Like most Christians, I begin my day with a quiet time with God. I acknowledge who He is and what He has done for me, pray His Word back to Him and finish with what always seemed to be a harmless request: “Please bless the work of my hands and heart for You this day.”
A few years ago as I was finishing up my morning prayers, I felt a nudging in my spirit that this final statement was not in alignment with God’s will for my life. As I pondered this conviction I realized I was asking God to bless whatever I was going to do during the day. I began to feel the Holy Spirit direction me in a different way – instead of asking God to bless my mess, I needed to ask God to show me how to walk through each day so that I could receive everything He has planned for my day.
With that in mind, I began finishing my prayers by saying, “God, lead me in my day so that I may receive the blessing You have laid out for me.”
God walked into my prayers that day and showed me something that has changed my life. I used to receive God’s daily blessings and then decide during the day who I would forgive, show grace and mercy to, or even share the love of God with. I became a dispenser of God’s light but controlled who received it. God gave me a beautiful example of His love that I will never forget. What is the difference between the Sea of Galilee and the Dead Sea? One has life and the other is dead – that’s easy. But why? Why does the Sea of Galilee have abundant life in and around it, while the Dead Sea is void of life?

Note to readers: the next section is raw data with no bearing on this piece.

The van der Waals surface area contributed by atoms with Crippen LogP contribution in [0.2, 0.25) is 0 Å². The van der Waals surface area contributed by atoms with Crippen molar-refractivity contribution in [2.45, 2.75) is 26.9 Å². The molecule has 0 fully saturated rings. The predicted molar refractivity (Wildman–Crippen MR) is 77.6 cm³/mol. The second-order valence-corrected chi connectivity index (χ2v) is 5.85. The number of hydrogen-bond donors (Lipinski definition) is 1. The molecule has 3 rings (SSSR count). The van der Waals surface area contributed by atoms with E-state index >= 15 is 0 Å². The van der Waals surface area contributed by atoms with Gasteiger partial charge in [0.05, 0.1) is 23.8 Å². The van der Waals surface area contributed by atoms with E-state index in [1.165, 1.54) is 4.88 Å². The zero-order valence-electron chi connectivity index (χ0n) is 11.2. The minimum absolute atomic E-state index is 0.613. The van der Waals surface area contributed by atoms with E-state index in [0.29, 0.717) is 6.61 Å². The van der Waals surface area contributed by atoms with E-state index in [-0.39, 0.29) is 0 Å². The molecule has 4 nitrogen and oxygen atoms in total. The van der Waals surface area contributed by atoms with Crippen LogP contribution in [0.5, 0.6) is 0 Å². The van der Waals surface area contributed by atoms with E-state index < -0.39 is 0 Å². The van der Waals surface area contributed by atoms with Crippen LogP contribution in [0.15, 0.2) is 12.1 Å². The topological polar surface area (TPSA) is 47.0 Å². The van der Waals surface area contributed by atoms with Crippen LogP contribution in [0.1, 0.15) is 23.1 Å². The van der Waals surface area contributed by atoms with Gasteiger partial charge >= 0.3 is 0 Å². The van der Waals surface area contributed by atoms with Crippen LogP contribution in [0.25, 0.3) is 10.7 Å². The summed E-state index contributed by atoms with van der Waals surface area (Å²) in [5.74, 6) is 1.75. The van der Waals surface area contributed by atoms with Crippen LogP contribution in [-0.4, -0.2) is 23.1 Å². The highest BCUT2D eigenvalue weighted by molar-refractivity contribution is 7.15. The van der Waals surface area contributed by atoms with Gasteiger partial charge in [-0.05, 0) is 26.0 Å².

The answer is the Jordan River. It flows from the heights of Mt Hermon, over 9000 feet above sea level, travels about 45 miles and pours into the northern end of the Sea of Galilee. The Jordan River then exits the Sea of Galilee some 13 miles south and travels about 90 miles and ends at the Dead Sea. God reminded me that the Sea of Galilee has abundant life because it receives the blessings of the Jordan River and pours it right back out. The Dead Sea receives the blessings of the Jordan River but does not let it exit.
So it is with the blessings of God. We can choose to be the Sea of Galilee or the Dead Sea. We can receive the blessings of God and hold onto them for ourselves and distribute them as we see fit, or we can let God’s blessings flow freely through us and go wherever God decides they need to go. If we are servants of the Most High God, why would we hoard the blessings God gives us? Our role is to make Him known.
Russ Rathier serves as the Vermont regional coordinator for the Baptist Convention of New England.